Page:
The SNP, with an overwhelmingly white public – and political – image, has work to do. Graham has been thinking about how the party could implement anti-racist policies in an independent Scotland. “We need quotas. We need to have them,” he says. “We can’t do them in the British thing […] But we could do it in Scotland.” Graham sees a distinction between Britain and Scotland as institutions: Scotland continues to contribute to racist systems, but its capability to exist outwith a union, which was entirely built on these systems, offers the possibility of working towards an anti-racist future. But it must be remembered that Scotland has been a part of Britain just as long as England has – anti-racist systems, in a majority white Scotland, would have to go further than making this symbolic separation. Scotland and England’s pasts are intertwined – so too, are their present systems.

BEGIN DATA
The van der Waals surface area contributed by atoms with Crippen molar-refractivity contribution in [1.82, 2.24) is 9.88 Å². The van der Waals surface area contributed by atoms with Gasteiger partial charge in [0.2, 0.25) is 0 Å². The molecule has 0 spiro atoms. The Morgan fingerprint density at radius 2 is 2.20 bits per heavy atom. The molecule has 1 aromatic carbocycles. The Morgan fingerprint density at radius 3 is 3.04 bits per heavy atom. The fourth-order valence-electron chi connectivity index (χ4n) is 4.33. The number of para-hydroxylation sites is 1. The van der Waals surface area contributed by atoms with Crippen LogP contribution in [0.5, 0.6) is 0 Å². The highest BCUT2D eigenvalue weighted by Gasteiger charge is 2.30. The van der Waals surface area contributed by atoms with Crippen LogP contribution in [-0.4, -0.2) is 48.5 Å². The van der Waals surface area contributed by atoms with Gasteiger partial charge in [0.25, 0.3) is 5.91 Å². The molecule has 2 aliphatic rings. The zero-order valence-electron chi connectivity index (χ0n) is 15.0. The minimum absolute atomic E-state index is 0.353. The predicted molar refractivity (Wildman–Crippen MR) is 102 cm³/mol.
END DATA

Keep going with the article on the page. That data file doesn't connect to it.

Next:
“A lot of Scottish anti-racism work has been done in a very liberal, multicultural chicken tikka masala kind of way”
However, for Graham, there is a hope in white Scots’ dedication to anti-racism. He believes that “many Scots want to break from what being British means because of its association with empire but to complete that break, to become an independent country, we [have got to] break with all their institutions and some of those institutions are these intangible racisms about the very construction of the nation”. This desire must not be driven by denial, but rather an active dedication to change.
He reframes the debate, focusing not on what independence can offer PoC, but what PoC can offer Scotland – and therefore why independence, for him, is crucial. Graham explains, “we offer actually their chance to define the nation differently, on non-racist lines, and non-colonialist and imperialist lines.” While reparative justice could find itself in an independent Scotland, it’s unclear what this would look like. With a majority white party pushing for independence, amidst a majority white population, it’s difficult to see how PoC would be centred. Defining Scotland on such terms would demand a collective reconceptualisation, perhaps a difficult feat.